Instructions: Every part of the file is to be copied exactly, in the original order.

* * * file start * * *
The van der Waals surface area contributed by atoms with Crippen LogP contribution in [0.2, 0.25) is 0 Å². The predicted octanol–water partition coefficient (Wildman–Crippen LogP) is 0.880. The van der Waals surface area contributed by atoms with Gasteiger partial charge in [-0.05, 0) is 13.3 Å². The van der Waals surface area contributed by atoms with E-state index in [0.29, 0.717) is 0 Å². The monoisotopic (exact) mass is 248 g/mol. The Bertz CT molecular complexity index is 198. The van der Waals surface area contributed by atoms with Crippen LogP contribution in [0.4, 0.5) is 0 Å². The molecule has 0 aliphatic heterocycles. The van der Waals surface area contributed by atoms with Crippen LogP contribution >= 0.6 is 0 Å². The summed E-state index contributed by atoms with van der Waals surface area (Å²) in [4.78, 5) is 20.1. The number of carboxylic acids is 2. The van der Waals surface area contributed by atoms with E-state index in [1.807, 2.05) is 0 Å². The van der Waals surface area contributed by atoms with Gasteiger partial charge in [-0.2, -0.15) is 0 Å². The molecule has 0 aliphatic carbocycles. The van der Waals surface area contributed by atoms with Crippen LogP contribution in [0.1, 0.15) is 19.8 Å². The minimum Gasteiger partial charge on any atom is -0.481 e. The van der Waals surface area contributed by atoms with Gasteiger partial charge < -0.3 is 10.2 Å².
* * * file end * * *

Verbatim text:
The van der Waals surface area contributed by atoms with Crippen LogP contribution in [0.2, 0.25) is 0 Å². The predicted octanol–water partition coefficient (Wildman–Crippen LogP) is 0.880. The van der Waals surface area contributed by atoms with Gasteiger partial charge in [-0.05, 0) is 13.3 Å². The van der Waals surface area contributed by atoms with E-state index in [0.29, 0.717) is 0 Å². The monoisotopic (exact) mass is 248 g/mol. The Bertz CT molecular complexity index is 198. The van der Waals surface area contributed by atoms with Crippen LogP contribution in [0.4, 0.5) is 0 Å². The molecule has 0 aliphatic heterocycles. The van der Waals surface area contributed by atoms with Crippen LogP contribution >= 0.6 is 0 Å². The summed E-state index contributed by atoms with van der Waals surface area (Å²) in [4.78, 5) is 20.1. The number of carboxylic acids is 2. The van der Waals surface area contributed by atoms with E-state index in [1.807, 2.05) is 0 Å². The van der Waals surface area contributed by atoms with Gasteiger partial charge in [-0.2, -0.15) is 0 Å². The molecule has 0 aliphatic carbocycles. The van der Waals surface area contributed by atoms with Crippen LogP contribution in [0.1, 0.15) is 19.8 Å². The minimum Gasteiger partial charge on any atom is -0.481 e. The van der Waals surface area contributed by atoms with Gasteiger partial charge < -0.3 is 10.2 Å².